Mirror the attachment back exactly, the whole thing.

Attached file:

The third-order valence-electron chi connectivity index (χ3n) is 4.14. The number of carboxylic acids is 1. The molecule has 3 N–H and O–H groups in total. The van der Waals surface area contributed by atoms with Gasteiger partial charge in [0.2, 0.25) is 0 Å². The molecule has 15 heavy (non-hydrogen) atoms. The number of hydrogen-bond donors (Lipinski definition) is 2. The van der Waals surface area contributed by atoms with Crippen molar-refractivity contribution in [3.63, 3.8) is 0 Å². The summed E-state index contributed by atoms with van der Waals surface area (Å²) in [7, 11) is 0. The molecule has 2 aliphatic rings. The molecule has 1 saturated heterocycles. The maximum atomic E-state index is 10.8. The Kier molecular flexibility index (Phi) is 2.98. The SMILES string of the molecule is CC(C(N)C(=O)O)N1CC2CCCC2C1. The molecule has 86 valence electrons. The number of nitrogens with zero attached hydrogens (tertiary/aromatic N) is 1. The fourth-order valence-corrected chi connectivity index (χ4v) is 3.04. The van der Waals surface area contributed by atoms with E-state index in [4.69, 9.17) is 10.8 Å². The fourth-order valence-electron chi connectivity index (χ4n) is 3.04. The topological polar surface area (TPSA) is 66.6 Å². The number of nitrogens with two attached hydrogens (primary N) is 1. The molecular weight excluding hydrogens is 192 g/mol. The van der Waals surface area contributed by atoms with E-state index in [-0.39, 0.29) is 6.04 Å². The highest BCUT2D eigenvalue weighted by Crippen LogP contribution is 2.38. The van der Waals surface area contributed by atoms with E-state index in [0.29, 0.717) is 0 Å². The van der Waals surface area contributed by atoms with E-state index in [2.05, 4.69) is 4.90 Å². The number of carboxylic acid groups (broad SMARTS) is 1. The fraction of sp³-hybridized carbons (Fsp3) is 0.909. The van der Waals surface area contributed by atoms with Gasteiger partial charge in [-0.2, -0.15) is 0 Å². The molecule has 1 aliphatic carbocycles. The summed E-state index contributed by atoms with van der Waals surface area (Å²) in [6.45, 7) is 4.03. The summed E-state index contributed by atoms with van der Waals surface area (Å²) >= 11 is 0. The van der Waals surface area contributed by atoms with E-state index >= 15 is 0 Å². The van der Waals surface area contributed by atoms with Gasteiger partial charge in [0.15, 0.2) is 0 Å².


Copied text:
The third-order valence-electron chi connectivity index (χ3n) is 4.14. The number of carboxylic acids is 1. The molecule has 3 N–H and O–H groups in total. The van der Waals surface area contributed by atoms with Gasteiger partial charge in [0.2, 0.25) is 0 Å². The molecule has 15 heavy (non-hydrogen) atoms. The number of hydrogen-bond donors (Lipinski definition) is 2. The van der Waals surface area contributed by atoms with Crippen molar-refractivity contribution in [3.63, 3.8) is 0 Å². The summed E-state index contributed by atoms with van der Waals surface area (Å²) in [7, 11) is 0. The molecule has 2 aliphatic rings. The molecule has 1 saturated heterocycles. The maximum atomic E-state index is 10.8. The Kier molecular flexibility index (Phi) is 2.98. The SMILES string of the molecule is CC(C(N)C(=O)O)N1CC2CCCC2C1. The molecule has 86 valence electrons. The number of nitrogens with zero attached hydrogens (tertiary/aromatic N) is 1. The fourth-order valence-corrected chi connectivity index (χ4v) is 3.04. The van der Waals surface area contributed by atoms with E-state index in [4.69, 9.17) is 10.8 Å². The fourth-order valence-electron chi connectivity index (χ4n) is 3.04. The topological polar surface area (TPSA) is 66.6 Å². The number of nitrogens with two attached hydrogens (primary N) is 1. The molecular weight excluding hydrogens is 192 g/mol. The van der Waals surface area contributed by atoms with E-state index in [-0.39, 0.29) is 6.04 Å². The highest BCUT2D eigenvalue weighted by Crippen LogP contribution is 2.38. The van der Waals surface area contributed by atoms with E-state index in [0.29, 0.717) is 0 Å². The van der Waals surface area contributed by atoms with E-state index in [2.05, 4.69) is 4.90 Å². The number of carboxylic acid groups (broad SMARTS) is 1. The fraction of sp³-hybridized carbons (Fsp3) is 0.909. The van der Waals surface area contributed by atoms with Gasteiger partial charge in [-0.2, -0.15) is 0 Å². The molecule has 1 aliphatic carbocycles. The summed E-state index contributed by atoms with van der Waals surface area (Å²) in [6.45, 7) is 4.03. The summed E-state index contributed by atoms with van der Waals surface area (Å²) >= 11 is 0. The van der Waals surface area contributed by atoms with E-state index >= 15 is 0 Å². The van der Waals surface area contributed by atoms with Gasteiger partial charge in [0.15, 0.2) is 0 Å².